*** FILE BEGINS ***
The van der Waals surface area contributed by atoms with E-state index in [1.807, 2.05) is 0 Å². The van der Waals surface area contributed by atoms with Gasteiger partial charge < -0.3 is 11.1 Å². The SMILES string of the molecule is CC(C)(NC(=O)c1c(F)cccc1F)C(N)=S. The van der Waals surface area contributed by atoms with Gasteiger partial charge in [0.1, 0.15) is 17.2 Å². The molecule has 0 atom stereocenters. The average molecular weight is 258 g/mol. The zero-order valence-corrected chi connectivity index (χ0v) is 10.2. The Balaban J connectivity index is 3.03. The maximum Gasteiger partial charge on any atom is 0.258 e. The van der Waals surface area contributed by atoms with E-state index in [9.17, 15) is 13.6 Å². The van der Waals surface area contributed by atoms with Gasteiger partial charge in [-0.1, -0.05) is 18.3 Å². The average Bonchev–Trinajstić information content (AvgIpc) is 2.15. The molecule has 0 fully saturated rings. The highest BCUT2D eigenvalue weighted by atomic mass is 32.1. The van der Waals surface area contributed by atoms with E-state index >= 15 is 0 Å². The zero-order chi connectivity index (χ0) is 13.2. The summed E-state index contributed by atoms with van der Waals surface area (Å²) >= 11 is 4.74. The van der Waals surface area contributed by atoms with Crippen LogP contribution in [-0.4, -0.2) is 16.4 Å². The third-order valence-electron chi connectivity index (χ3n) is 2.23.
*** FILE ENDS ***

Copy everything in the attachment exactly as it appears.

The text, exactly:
The van der Waals surface area contributed by atoms with E-state index in [1.807, 2.05) is 0 Å². The van der Waals surface area contributed by atoms with Gasteiger partial charge < -0.3 is 11.1 Å². The SMILES string of the molecule is CC(C)(NC(=O)c1c(F)cccc1F)C(N)=S. The van der Waals surface area contributed by atoms with Gasteiger partial charge in [0.1, 0.15) is 17.2 Å². The molecule has 0 atom stereocenters. The average molecular weight is 258 g/mol. The zero-order valence-corrected chi connectivity index (χ0v) is 10.2. The Balaban J connectivity index is 3.03. The maximum Gasteiger partial charge on any atom is 0.258 e. The van der Waals surface area contributed by atoms with E-state index in [9.17, 15) is 13.6 Å². The van der Waals surface area contributed by atoms with Gasteiger partial charge in [-0.1, -0.05) is 18.3 Å². The average Bonchev–Trinajstić information content (AvgIpc) is 2.15. The molecule has 0 fully saturated rings. The highest BCUT2D eigenvalue weighted by atomic mass is 32.1. The van der Waals surface area contributed by atoms with E-state index >= 15 is 0 Å². The zero-order chi connectivity index (χ0) is 13.2. The summed E-state index contributed by atoms with van der Waals surface area (Å²) >= 11 is 4.74. The van der Waals surface area contributed by atoms with Crippen LogP contribution in [-0.4, -0.2) is 16.4 Å². The third-order valence-electron chi connectivity index (χ3n) is 2.23.